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No one in Thailand wants to listen to the hard truth

Publication Date : 22-09-2012

 

The negative reaction from the Pheu Thai Party and the red shirts to the report by the Truth for Reconciliation Commission of Thailand (TRCT) is not a big surprise. One may raise eyebrows, though, considering the fact that the report did confirm their camp's consistent assertion that military aggravation and misjudgement on the part of the former Abhisit government contributed to the political bloodshed in 2010.

Neutral readers of the report, however, cannot see any "extreme bias" on the part of the TRCT. Many red-shirt leaders, as well as Thaksin Shinawatra's international publicist Robert Amsterdam, are seeing what many others fail to see - like the alleged attempt by the TRCT to "blame" the people who were killed or wounded.

The resentment is understandable. The confirmation of the existence of the "men in black" weakens the red-shirt leaders' story that their weeks-long protest in Bangkok between March and May 2010 - during which key business districts were under siege - was peaceful. Not only does the TRCT report link the men in black to well-known red-shirt figures, it mentions bomb attacks and a hospital "invasion". The panel insists it was wrong for the Abhisit government to enlist help from the military to deal with the popular uprising, but strongly suggests that anti-government elements were armed and provocative.

Then the commission touches upon another crucial matter, explicitly criticising moves by the Yingluck administration to use its parliamentary power to rush through legal or constitutional changes so as to achieve a questionable "amnesty" programme. The panel warns that "reconciliation" cannot be forced on a divided nation via one side that controls the parliamentary majority. According to the TRCT, trying to implement much-opposed changes "for reconciliation's sake" could backfire badly, meaning Thailand's political strife could worsen.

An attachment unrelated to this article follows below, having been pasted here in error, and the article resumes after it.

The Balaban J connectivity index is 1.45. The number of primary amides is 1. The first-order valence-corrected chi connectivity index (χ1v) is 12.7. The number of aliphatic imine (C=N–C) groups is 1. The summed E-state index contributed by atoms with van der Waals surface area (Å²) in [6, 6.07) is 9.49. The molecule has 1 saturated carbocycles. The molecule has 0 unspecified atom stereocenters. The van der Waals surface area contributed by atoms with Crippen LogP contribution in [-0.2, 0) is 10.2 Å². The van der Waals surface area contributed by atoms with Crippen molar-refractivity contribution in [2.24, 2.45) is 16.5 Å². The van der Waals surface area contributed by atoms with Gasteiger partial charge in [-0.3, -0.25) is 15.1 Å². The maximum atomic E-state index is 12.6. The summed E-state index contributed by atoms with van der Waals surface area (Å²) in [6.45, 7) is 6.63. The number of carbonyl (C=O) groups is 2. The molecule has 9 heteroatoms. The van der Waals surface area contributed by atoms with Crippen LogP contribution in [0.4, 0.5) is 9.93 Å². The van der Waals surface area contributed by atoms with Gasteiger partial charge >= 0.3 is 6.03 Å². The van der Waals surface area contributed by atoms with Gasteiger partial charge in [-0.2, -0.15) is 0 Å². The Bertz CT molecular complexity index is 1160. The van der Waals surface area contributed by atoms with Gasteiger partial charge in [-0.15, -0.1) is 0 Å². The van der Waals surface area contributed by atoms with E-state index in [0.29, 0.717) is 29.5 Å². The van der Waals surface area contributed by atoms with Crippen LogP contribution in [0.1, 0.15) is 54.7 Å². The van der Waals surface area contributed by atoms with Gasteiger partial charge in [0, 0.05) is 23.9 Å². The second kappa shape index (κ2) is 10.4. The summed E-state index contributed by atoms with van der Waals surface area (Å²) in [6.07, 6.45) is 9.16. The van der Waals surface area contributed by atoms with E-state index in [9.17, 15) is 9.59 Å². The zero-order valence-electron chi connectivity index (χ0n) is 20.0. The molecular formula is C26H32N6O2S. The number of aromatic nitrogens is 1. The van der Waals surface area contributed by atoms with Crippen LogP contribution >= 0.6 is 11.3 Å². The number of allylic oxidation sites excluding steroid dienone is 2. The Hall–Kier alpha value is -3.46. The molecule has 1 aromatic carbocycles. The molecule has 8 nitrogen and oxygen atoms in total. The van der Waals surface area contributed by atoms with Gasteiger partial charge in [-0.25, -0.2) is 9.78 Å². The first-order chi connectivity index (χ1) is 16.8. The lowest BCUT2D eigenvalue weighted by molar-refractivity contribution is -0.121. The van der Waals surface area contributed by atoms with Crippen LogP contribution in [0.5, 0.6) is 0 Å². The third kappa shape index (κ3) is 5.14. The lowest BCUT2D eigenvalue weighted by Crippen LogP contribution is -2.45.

The panel's report has won acknowledgement from the UN High Commissioner for Human Rights. In Thailand, the document, which carries a comprehensive chronology of events, reports and observation by the conventional and social media, and various witnesses' accounts, will most likely end up as expected - as an artefact no one wants to touch. Besides the uproar from Pheu Thai and the red shirts, the Democrats and the military have been less than supportive of the report. Again, the reason is simple: this report blames everyone, and in this political crisis, no one wants to be blamed.

The prevailing apathy that has greeted the report confirms that we are getting nowhere as far as reconciliation is concerned. In fact, the report - the last from the TRCT before it disbands - was never expected to have an impact because the Abhisit government set up the agency. Meanwhile the Yingluck administration seems more interested in another "truth" report, advocated, ironically, by 2006 coup leader Sonthi Boonyaratglin. This latter document, controversially put together - and later almost renounced - by the King Prachadipok Institute, was used by Sonthi to support the Yingluck government's amnesty push.

In Thailand, "reconciliation" and "justice" mean different things to different people. If a "truth" report that seeks to heal and calls for forgiveness and chronicles what happened in 2010 without political bias is torn to pieces like this, there isn't much hope for Thailand in the near future.

The TRCT and its reports will now most likely fade to oblivion, as was widely expected. New truth finders will be commissioned, either by the Yingluck government or its successor. New fact-finding reports will come along. It's likely that some findings might please the ruling party, Robert Amsterdam and the red shirts. But the point is that, if the TRCT report can foster no change, then no report can. This is sad, but it's as simple as that.

 

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